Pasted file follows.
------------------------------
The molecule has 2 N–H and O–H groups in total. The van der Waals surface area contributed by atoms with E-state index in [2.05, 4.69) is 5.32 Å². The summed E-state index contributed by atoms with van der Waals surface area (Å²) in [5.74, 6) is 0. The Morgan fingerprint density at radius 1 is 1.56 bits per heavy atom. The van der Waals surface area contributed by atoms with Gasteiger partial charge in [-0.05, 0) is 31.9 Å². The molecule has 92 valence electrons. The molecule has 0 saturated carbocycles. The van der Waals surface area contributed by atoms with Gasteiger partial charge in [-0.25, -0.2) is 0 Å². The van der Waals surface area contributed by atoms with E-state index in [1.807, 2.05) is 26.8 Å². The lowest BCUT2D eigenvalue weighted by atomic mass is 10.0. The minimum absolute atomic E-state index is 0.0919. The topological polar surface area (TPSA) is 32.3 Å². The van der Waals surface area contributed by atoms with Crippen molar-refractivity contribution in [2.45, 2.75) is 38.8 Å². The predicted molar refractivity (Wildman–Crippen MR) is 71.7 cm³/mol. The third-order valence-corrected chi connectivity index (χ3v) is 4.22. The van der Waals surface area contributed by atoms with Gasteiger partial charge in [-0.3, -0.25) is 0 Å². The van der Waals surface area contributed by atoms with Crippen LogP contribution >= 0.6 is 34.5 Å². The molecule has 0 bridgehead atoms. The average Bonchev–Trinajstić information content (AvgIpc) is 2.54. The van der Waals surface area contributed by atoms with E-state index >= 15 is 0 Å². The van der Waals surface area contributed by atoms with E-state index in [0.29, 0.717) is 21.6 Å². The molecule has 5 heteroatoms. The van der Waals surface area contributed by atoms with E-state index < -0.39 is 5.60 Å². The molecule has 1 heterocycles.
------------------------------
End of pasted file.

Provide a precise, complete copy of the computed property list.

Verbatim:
The molecule has 2 N–H and O–H groups in total. The van der Waals surface area contributed by atoms with E-state index in [2.05, 4.69) is 5.32 Å². The summed E-state index contributed by atoms with van der Waals surface area (Å²) in [5.74, 6) is 0. The Morgan fingerprint density at radius 1 is 1.56 bits per heavy atom. The van der Waals surface area contributed by atoms with Gasteiger partial charge in [-0.05, 0) is 31.9 Å². The molecule has 92 valence electrons. The molecule has 0 saturated carbocycles. The van der Waals surface area contributed by atoms with Gasteiger partial charge in [-0.25, -0.2) is 0 Å². The van der Waals surface area contributed by atoms with E-state index in [1.807, 2.05) is 26.8 Å². The lowest BCUT2D eigenvalue weighted by atomic mass is 10.0. The minimum absolute atomic E-state index is 0.0919. The topological polar surface area (TPSA) is 32.3 Å². The van der Waals surface area contributed by atoms with Crippen molar-refractivity contribution in [2.45, 2.75) is 38.8 Å². The predicted molar refractivity (Wildman–Crippen MR) is 71.7 cm³/mol. The third-order valence-corrected chi connectivity index (χ3v) is 4.22. The van der Waals surface area contributed by atoms with Gasteiger partial charge in [-0.3, -0.25) is 0 Å². The van der Waals surface area contributed by atoms with Crippen LogP contribution >= 0.6 is 34.5 Å². The molecule has 0 bridgehead atoms. The average Bonchev–Trinajstić information content (AvgIpc) is 2.54. The van der Waals surface area contributed by atoms with E-state index >= 15 is 0 Å². The van der Waals surface area contributed by atoms with E-state index in [0.29, 0.717) is 21.6 Å². The molecule has 5 heteroatoms. The van der Waals surface area contributed by atoms with E-state index < -0.39 is 5.60 Å². The molecule has 1 heterocycles.